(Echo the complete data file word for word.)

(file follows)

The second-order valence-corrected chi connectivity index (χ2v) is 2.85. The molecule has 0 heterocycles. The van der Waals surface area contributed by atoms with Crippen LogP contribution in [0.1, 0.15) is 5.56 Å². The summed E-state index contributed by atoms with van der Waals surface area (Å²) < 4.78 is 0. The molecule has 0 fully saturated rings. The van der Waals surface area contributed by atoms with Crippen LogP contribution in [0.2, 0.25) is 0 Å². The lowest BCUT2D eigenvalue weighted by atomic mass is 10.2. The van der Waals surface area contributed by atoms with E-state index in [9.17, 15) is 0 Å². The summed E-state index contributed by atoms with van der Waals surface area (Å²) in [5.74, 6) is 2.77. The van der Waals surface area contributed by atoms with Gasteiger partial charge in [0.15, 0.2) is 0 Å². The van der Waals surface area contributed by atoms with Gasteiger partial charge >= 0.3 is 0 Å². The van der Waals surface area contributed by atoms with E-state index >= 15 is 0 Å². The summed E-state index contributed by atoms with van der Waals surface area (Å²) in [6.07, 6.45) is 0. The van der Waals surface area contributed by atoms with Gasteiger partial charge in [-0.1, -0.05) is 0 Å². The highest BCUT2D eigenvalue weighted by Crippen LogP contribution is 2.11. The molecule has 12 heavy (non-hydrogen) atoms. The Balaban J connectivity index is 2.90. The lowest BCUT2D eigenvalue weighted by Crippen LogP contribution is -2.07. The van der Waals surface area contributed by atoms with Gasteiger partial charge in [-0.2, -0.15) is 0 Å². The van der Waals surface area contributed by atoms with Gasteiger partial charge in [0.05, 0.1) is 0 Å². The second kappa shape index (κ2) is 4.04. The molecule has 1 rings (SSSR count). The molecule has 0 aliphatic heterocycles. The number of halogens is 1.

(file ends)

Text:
The second-order valence-corrected chi connectivity index (χ2v) is 2.85. The molecule has 0 heterocycles. The van der Waals surface area contributed by atoms with Crippen LogP contribution in [0.1, 0.15) is 5.56 Å². The summed E-state index contributed by atoms with van der Waals surface area (Å²) < 4.78 is 0. The molecule has 0 fully saturated rings. The van der Waals surface area contributed by atoms with Crippen LogP contribution in [0.2, 0.25) is 0 Å². The lowest BCUT2D eigenvalue weighted by atomic mass is 10.2. The van der Waals surface area contributed by atoms with E-state index in [9.17, 15) is 0 Å². The summed E-state index contributed by atoms with van der Waals surface area (Å²) in [5.74, 6) is 2.77. The van der Waals surface area contributed by atoms with Gasteiger partial charge in [0.15, 0.2) is 0 Å². The van der Waals surface area contributed by atoms with Gasteiger partial charge >= 0.3 is 0 Å². The van der Waals surface area contributed by atoms with E-state index >= 15 is 0 Å². The summed E-state index contributed by atoms with van der Waals surface area (Å²) in [6.07, 6.45) is 0. The van der Waals surface area contributed by atoms with Gasteiger partial charge in [-0.1, -0.05) is 0 Å². The highest BCUT2D eigenvalue weighted by Crippen LogP contribution is 2.11. The molecule has 12 heavy (non-hydrogen) atoms. The Balaban J connectivity index is 2.90. The lowest BCUT2D eigenvalue weighted by Crippen LogP contribution is -2.07. The van der Waals surface area contributed by atoms with Gasteiger partial charge in [-0.2, -0.15) is 0 Å². The van der Waals surface area contributed by atoms with Gasteiger partial charge in [0.05, 0.1) is 0 Å². The second kappa shape index (κ2) is 4.04. The molecule has 1 rings (SSSR count). The molecule has 0 aliphatic heterocycles. The number of halogens is 1.